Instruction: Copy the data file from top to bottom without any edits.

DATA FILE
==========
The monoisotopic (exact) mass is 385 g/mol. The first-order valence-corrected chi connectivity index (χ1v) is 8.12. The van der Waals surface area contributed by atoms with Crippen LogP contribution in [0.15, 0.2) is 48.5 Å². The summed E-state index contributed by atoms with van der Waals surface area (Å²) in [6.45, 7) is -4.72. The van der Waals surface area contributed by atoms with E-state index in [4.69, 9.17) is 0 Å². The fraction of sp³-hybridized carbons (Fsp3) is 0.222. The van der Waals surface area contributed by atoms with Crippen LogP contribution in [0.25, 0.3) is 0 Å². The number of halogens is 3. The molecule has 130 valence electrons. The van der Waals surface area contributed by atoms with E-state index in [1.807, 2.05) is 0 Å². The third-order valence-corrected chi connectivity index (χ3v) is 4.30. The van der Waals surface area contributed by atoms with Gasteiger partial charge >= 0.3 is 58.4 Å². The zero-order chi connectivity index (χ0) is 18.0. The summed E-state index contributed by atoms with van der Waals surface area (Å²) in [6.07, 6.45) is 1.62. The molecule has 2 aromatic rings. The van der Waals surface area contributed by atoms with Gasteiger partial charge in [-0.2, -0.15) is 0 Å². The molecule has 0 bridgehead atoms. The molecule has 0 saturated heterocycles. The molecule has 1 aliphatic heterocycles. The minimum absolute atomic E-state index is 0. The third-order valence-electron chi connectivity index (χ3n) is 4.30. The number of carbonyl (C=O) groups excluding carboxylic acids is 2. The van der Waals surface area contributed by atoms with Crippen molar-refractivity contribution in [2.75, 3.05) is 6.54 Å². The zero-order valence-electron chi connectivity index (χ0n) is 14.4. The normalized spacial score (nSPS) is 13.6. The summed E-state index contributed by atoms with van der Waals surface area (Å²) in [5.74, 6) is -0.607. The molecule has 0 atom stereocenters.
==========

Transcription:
The monoisotopic (exact) mass is 385 g/mol. The first-order valence-corrected chi connectivity index (χ1v) is 8.12. The van der Waals surface area contributed by atoms with Crippen LogP contribution in [0.15, 0.2) is 48.5 Å². The summed E-state index contributed by atoms with van der Waals surface area (Å²) in [6.45, 7) is -4.72. The van der Waals surface area contributed by atoms with E-state index in [4.69, 9.17) is 0 Å². The fraction of sp³-hybridized carbons (Fsp3) is 0.222. The van der Waals surface area contributed by atoms with Crippen LogP contribution in [0.25, 0.3) is 0 Å². The number of halogens is 3. The molecule has 130 valence electrons. The van der Waals surface area contributed by atoms with E-state index in [1.807, 2.05) is 0 Å². The third-order valence-corrected chi connectivity index (χ3v) is 4.30. The van der Waals surface area contributed by atoms with Gasteiger partial charge >= 0.3 is 58.4 Å². The zero-order chi connectivity index (χ0) is 18.0. The summed E-state index contributed by atoms with van der Waals surface area (Å²) in [6.07, 6.45) is 1.62. The molecule has 2 aromatic rings. The van der Waals surface area contributed by atoms with Gasteiger partial charge in [-0.2, -0.15) is 0 Å². The molecule has 0 bridgehead atoms. The molecule has 0 saturated heterocycles. The molecule has 1 aliphatic heterocycles. The minimum absolute atomic E-state index is 0. The third-order valence-electron chi connectivity index (χ3n) is 4.30. The number of carbonyl (C=O) groups excluding carboxylic acids is 2. The van der Waals surface area contributed by atoms with Crippen molar-refractivity contribution in [2.75, 3.05) is 6.54 Å². The zero-order valence-electron chi connectivity index (χ0n) is 14.4. The normalized spacial score (nSPS) is 13.6. The summed E-state index contributed by atoms with van der Waals surface area (Å²) in [5.74, 6) is -0.607. The molecule has 0 atom stereocenters.